The key is what is the acceptable level of odor control, Lannan said. The Byars proposal includes a large agriculture fan and a system that covers part, or 20 percent, of the fence line with nozzles to spray an odor-neutralizing material, plant-based Ecosorb CNB 204. The fan and fence system operate together to blow the air from the plants down and over the fence line system, neutralized by the misting sprays of Ecosorb. However, Lannan recommended to the Select Board that, given the size of its growing space, Wiseacre employ a “continuous fence line system” for odor control. Wiseacre is classified by the Massachusetts Cannabis Control Commission as a Tier 11 facility, meaning the entire canopy the business will cultivate is between 90,000 and 100,000 square feet, with the growing area outdoors.

Lannan said his experience includes indoor cannabis facilities, as well as landfills, and equated Wiseacre to a composting site or a landfill with “a large area to address.” Although he said the proposed system is standard in the industry for indoor use, he questioned if, at 20 percent coverage, the partial-fence-line system and fan is sufficient in an outdoor facility. “Whether that [system] can handle this entire area or not is yet to be seen,” he said.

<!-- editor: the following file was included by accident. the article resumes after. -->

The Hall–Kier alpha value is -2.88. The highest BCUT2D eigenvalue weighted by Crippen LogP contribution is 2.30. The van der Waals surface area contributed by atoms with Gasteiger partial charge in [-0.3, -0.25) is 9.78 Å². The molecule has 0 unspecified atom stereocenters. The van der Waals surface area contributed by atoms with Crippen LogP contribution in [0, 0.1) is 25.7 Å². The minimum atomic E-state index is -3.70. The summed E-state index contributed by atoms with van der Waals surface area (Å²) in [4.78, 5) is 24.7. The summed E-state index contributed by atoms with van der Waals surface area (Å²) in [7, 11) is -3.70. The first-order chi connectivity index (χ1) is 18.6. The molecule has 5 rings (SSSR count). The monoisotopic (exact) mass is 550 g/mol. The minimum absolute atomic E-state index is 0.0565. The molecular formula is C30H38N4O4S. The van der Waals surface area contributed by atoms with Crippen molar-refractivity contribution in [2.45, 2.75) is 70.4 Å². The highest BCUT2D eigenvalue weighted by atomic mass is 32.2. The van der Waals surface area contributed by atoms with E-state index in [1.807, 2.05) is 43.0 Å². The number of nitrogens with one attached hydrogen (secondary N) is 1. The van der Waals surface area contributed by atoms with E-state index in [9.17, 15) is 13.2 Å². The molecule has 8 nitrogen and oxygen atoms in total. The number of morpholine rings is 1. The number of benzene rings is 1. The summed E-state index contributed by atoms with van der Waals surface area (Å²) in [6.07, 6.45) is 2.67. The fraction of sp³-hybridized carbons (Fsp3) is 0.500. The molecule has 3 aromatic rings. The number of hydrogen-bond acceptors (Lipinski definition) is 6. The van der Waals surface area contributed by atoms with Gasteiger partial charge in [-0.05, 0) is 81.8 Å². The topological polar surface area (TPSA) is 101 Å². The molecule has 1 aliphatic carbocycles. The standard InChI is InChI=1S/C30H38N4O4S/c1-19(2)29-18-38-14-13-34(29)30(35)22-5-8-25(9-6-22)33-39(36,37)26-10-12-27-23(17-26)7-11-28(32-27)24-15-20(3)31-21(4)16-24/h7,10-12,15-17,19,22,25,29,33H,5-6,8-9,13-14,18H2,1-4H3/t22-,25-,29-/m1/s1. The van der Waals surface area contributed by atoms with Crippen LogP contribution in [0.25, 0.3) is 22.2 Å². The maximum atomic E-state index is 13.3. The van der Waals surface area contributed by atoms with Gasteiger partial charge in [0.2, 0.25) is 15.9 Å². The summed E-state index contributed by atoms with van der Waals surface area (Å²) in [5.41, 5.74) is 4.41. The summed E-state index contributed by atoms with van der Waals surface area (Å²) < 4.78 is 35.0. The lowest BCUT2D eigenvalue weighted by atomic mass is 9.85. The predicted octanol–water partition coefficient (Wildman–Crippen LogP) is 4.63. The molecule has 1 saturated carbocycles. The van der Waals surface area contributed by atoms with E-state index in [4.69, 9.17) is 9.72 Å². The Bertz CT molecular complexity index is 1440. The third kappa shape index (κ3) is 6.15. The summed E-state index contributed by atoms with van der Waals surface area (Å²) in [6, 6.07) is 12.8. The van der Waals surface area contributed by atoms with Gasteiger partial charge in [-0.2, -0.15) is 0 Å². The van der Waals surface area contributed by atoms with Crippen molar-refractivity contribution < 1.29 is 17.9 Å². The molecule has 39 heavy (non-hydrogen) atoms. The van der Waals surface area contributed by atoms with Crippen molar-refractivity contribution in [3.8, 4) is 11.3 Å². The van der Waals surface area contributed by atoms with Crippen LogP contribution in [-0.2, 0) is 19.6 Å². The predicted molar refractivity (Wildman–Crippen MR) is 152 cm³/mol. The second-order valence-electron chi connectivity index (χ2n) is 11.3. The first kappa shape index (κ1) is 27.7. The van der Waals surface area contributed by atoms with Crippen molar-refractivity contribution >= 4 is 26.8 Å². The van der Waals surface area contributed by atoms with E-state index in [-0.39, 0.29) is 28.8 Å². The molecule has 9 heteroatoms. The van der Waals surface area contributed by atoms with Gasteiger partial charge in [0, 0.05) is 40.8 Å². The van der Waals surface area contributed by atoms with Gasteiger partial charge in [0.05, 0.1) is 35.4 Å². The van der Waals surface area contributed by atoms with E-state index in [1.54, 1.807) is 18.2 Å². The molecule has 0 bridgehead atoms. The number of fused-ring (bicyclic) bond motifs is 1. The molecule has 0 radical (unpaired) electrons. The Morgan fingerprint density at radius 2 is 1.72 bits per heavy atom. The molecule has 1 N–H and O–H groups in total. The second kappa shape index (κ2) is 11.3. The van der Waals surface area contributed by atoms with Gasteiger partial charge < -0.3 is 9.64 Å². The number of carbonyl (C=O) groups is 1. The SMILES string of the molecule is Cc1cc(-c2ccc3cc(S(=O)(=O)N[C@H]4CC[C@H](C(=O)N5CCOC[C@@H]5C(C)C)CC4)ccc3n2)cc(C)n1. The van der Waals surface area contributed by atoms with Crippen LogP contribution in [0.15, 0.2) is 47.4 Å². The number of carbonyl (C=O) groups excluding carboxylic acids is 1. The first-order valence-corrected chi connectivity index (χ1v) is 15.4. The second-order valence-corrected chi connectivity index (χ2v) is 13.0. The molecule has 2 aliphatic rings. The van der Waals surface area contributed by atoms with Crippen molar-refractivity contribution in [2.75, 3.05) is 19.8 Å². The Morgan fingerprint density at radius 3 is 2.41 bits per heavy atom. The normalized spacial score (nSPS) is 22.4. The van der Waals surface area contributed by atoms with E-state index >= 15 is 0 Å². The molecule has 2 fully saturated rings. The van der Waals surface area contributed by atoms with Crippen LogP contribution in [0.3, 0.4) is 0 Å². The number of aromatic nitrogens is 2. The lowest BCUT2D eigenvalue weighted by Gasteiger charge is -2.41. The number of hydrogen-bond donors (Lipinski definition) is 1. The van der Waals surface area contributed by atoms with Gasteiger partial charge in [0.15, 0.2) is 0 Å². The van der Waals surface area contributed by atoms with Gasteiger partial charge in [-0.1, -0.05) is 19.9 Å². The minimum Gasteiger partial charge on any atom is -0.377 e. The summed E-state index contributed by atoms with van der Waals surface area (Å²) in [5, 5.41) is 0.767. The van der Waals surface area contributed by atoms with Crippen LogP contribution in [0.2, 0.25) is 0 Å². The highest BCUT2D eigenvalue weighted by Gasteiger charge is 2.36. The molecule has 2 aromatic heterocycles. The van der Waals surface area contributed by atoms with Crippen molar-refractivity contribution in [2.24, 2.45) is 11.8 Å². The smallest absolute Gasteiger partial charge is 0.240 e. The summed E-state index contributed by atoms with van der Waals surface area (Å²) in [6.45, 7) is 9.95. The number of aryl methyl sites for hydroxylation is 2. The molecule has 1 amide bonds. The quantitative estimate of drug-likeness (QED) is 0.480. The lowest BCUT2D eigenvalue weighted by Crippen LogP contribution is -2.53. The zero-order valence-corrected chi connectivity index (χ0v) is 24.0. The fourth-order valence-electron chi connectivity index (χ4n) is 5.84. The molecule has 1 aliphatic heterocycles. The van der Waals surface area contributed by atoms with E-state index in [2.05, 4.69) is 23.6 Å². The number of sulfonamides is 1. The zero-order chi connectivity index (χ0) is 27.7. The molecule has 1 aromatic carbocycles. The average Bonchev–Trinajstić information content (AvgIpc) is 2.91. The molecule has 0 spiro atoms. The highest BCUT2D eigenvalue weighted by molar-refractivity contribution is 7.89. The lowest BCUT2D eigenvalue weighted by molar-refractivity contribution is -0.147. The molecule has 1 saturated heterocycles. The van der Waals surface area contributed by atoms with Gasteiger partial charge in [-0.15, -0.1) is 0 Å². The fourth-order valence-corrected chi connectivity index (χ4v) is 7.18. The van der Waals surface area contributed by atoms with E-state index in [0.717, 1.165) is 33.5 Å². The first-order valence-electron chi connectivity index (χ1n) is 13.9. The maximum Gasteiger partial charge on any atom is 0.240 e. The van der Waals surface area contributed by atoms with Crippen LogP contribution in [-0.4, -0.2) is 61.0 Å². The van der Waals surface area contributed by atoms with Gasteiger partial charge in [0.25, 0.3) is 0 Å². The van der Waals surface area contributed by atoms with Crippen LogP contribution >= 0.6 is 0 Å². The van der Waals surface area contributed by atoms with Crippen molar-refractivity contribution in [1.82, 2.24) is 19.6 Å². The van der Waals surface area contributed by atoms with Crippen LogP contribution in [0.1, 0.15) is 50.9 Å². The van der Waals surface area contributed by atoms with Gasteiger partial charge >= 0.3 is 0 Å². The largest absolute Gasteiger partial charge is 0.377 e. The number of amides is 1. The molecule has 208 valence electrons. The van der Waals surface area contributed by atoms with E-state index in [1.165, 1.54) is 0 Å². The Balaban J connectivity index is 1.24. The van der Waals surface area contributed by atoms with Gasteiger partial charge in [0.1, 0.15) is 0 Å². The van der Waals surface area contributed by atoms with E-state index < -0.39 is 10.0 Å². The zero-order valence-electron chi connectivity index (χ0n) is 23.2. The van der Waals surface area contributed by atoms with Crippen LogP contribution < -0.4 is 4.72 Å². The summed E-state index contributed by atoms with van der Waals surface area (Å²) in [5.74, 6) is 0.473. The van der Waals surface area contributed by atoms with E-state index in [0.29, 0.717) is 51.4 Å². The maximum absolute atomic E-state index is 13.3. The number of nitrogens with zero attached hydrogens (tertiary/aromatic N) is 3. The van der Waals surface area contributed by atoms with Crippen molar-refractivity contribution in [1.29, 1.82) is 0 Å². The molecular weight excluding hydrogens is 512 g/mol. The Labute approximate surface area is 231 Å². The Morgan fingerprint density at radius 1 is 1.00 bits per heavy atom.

Lannan posed a “fork in the road” question to the Select Board to either shrink down the facility to a size he felt the proposed partial-fence odor-mitigation system could handle or add a full-fence system to accommodate the current amount of plant coverage.

“The option to reduce the size of the grow facility was added because that has been done in other projects that I’ve worked on; otherwise, the town is left with a very black-and-white decision which is to pull the HCA, to pull the permits because of odor,” Lannan said. “I put in the ability to reduce the size really for the facility’s sake, not for the town’s sake.”